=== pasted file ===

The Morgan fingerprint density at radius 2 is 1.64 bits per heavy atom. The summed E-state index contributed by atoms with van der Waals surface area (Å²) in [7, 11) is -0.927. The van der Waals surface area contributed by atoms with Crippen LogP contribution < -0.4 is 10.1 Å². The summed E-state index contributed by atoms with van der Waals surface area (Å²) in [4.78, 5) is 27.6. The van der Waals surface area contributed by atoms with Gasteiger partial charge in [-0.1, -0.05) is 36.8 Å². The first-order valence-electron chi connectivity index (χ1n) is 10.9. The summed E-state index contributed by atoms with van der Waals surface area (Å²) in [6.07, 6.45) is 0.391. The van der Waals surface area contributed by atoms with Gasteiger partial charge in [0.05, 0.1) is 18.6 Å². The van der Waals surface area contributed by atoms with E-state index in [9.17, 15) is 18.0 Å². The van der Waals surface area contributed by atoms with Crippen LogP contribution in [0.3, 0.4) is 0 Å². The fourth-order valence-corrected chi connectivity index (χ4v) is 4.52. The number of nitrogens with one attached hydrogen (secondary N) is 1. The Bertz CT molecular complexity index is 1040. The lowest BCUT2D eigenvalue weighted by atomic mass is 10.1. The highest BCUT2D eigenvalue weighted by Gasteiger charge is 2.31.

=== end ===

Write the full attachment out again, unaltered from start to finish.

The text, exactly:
The Morgan fingerprint density at radius 2 is 1.64 bits per heavy atom. The summed E-state index contributed by atoms with van der Waals surface area (Å²) in [7, 11) is -0.927. The van der Waals surface area contributed by atoms with Crippen LogP contribution < -0.4 is 10.1 Å². The summed E-state index contributed by atoms with van der Waals surface area (Å²) in [4.78, 5) is 27.6. The van der Waals surface area contributed by atoms with Gasteiger partial charge in [-0.1, -0.05) is 36.8 Å². The first-order valence-electron chi connectivity index (χ1n) is 10.9. The summed E-state index contributed by atoms with van der Waals surface area (Å²) in [6.07, 6.45) is 0.391. The van der Waals surface area contributed by atoms with Gasteiger partial charge in [0.05, 0.1) is 18.6 Å². The van der Waals surface area contributed by atoms with E-state index in [9.17, 15) is 18.0 Å². The van der Waals surface area contributed by atoms with Crippen LogP contribution in [0.3, 0.4) is 0 Å². The fourth-order valence-corrected chi connectivity index (χ4v) is 4.52. The number of nitrogens with one attached hydrogen (secondary N) is 1. The Bertz CT molecular complexity index is 1040. The lowest BCUT2D eigenvalue weighted by atomic mass is 10.1. The highest BCUT2D eigenvalue weighted by Gasteiger charge is 2.31.